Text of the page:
I realized in that moment, that she was not choosing to be a victim from some place of weakness. She was choosing to forgive, from a place of great strength. More strength than Alyssa’s bullying would ever have.

Of course, the bullying hurt. But she was not letting it change her. She refused to participate when Alyssa chose another target. She spoke up for herself, she found adults who would hold Alyssa accountable. But then, she chose to forgive, and be kind anyway.

I didn’t stop worrying. I didn’t stop wanting to protect her, didn’t stop talking to her about making good choices in her friends. But I stopped seeing her as a victim.

She and Alyssa were never in the same class again, but as it got close to elementary school graduation, I watched in the pick-up line as my daughter hugged this girl goodbye.

And when I expressed some surprise, the voice in the back seat said “Oh, she’s changed. She’s nice now.”

Dear Twilight Haters: Bite Me

20 Nov
Oh, I know, they’re not great works of literature. Plus, it’s so hipster to be anti-trend.

Oh, the irony. If they were real, they'd be too hipster for "Twilight," too. You're *so* Bella. Ha!

No doubt, the Twilight series offers plenty of silliness to fuel your disdain. Some of the dialog in that first movie? “Spider monkey?” Are you kidding me? “Team Edward” versus “Team Jacob.” I know, right? So dorky.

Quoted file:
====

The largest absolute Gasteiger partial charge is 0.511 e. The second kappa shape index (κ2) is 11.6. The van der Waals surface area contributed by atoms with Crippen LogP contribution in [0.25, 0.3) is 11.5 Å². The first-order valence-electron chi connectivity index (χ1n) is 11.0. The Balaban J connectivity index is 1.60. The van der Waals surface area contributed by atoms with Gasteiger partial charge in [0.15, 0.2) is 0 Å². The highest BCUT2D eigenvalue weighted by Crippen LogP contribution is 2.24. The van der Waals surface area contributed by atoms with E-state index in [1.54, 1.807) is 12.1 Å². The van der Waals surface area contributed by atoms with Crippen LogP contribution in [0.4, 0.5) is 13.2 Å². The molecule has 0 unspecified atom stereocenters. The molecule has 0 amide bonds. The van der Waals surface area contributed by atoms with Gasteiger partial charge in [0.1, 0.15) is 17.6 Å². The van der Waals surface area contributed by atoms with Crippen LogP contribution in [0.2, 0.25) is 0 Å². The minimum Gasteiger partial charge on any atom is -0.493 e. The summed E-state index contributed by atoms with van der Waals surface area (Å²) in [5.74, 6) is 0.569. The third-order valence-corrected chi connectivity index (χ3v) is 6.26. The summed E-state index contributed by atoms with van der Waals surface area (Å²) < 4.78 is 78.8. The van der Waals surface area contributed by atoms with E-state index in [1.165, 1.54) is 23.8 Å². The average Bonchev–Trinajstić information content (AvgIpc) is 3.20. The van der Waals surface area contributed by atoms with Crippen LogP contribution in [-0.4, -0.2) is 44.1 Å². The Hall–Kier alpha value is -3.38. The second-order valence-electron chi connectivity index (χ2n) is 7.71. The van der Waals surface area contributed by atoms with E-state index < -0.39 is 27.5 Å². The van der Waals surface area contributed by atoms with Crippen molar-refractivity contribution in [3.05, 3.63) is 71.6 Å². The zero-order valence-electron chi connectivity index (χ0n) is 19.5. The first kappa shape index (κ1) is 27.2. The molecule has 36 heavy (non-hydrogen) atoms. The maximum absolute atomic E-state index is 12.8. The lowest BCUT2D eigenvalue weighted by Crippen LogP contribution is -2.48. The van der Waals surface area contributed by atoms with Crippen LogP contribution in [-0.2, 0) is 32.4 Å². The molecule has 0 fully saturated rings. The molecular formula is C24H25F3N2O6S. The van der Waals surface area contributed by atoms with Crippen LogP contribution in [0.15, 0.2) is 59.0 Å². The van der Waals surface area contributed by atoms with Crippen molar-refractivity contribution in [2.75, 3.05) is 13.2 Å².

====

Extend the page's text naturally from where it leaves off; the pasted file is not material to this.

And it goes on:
As for Me?

I am on team “talking to my kids about shared books we’re reading.”

I am on team “put down the wii controller, turn off the TV, stop texting your friends and read a book.”

So yeah, I read all four books in the series. My daughter reads them, too. I’ll probably pull her out of school early today to go see “New Moon.”

When you have a middle-school daughter, you keep those tenuous lines of communication open by whatever means necessary.

We talk about Edward’s stalker tendencies, whether Bella is really making wise choices, what it’s worth to give up for love, and what things of our selves we hold on to.

And we also discuss whether Robert Pattinson or Taylor Lautner is hotter. Yeah, so? What are you going to do, take my Mother of the Year badge away?

When my daughter was little, I was an expert on Junie B. Jones. Those aren’t great intellectual reads, either. But they were the kindling that fueled her love of books.

With my son, it was the “Spiderwick Chronicles.” When he came to us, at 8, he announced he HATED reading. So we started reading out loud, books that captured the imagination of a second-grade boy.

Now, he loves books so much, he marks on the calendar the day the next volume of the “39 Clues” series will come out. He starts wheedling for a trip to the bookstore as soon as we get within striking distance.

And yes, I read those books, too. Because I want him to know what he values, I value.

And because they know that, when I tell my kids, “try this book,” and hand them something a little meatier, they are more likely to trust me.

So, hate away on the “Twilight” series. I would, but I’ll be too busy giggling conspiratorially with my daughter on the way to the movies.

Also? Team Edward. Like there’s any contest.


The Cape of Defiant Hope

19 Nov

The tsunami of grief strikes without warning, even miles from tragedy’s epicenter.